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A lot or a little?
The parents' guide to what's in this TV show.
What parents need to know
Parents need to know that Jailbirds is a documentary-style reality show about a group of female prisoners in the Sacramento County Jail. The show mostly keeps depictions of violence, sex, and drug use off-screen, but they are all talked about explicitly throughout the show, and inmates often threaten one another with violence. Profanity is constant throughout, and there is sexually explicit talk as well. The show blurs the line between reality TV and documentary, most notably in the way it turns violent offenders into protagonists. For example, one plotline depicts a romance between a female inmate and a male prisoner who is doing time for "causing corporal harm" to his wife. His history of abuse is played for dramatic effect and not taken as seriously as it could be.
- Parents say
- Kids say
What's the story?
This series shows the day-to-day life of a group of female inmates at the Sacramento County Jail. It focuses on prison rules and procedures, as well as how people cope with being in jail. Viewers get to know several of the inmates: what they did to get put in jail, they friendships they've made, and what their lives were like on the outside.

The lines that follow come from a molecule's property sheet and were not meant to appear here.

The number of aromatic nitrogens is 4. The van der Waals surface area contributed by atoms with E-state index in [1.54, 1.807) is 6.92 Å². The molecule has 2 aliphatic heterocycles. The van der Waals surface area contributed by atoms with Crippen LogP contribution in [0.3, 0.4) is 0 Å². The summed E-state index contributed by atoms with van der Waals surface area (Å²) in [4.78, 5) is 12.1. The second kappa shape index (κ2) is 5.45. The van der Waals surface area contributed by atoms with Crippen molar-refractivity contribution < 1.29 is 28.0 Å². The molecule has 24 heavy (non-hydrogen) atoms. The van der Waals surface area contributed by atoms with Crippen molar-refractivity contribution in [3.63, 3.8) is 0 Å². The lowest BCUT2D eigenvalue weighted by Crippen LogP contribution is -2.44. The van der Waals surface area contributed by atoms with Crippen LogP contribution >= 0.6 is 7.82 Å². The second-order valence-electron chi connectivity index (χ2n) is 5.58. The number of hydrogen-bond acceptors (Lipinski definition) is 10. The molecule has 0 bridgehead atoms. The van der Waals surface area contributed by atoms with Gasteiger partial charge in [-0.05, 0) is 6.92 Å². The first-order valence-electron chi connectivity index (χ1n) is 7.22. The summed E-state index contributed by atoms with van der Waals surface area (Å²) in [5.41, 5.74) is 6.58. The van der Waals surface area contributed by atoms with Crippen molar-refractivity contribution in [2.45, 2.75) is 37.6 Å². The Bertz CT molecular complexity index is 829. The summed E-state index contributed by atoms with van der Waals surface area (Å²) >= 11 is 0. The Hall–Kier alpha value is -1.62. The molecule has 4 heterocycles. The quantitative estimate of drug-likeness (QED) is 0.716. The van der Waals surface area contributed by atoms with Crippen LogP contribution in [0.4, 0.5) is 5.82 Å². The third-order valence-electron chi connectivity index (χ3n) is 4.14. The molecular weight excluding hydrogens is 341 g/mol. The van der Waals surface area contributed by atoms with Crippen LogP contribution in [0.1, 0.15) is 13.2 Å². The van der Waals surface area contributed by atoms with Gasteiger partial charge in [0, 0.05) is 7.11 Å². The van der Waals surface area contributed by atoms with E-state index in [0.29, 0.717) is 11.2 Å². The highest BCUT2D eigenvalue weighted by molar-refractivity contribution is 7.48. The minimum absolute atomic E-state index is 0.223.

Is it any good?
It's interesting that it's taken so long for Netflix to develop a show that depicts a sort of real-life version of Orange is the New Black. Jailbirds is entertaining enough, and many of the inmates' coping mechanisms -- their unique system of communicating through toilet pipes, aka "toilet talk," will likely be a popular part of the show. Hoever, like many reality shows, it's difficult to tell what is real and what the directors are manipulating for dramatic purposes. Other prison shows have a clear point-of-view and purpose: OITNB, for example, is about how the prison industrial complex can degrade and abuse prisoners. Without that clarity of purpose, Jailbirds is entertaining, no doubt, but can sometimes feel exploitative.
Talk to your kids about ...
Families can talk about the inmates profiled on this show. What characters do you find yourself rooting for and why? How do you reconcile the crimes they have committed with how they present themselves on the show?
Are all criminals bad people? Who on the show seems like a good person that may have done bad things? Who comes off like a good person on the show that might not as be as good as they seem? How can you tell which is which?
How are the inmates treated by the guards? How does being in prison seem to affect each inmate's behavior?
For kids who love reality TV
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Common Sense Media's unbiased ratings are created by expert reviewers and aren't influenced by the product's creators or by any of our funders, affiliates, or partners.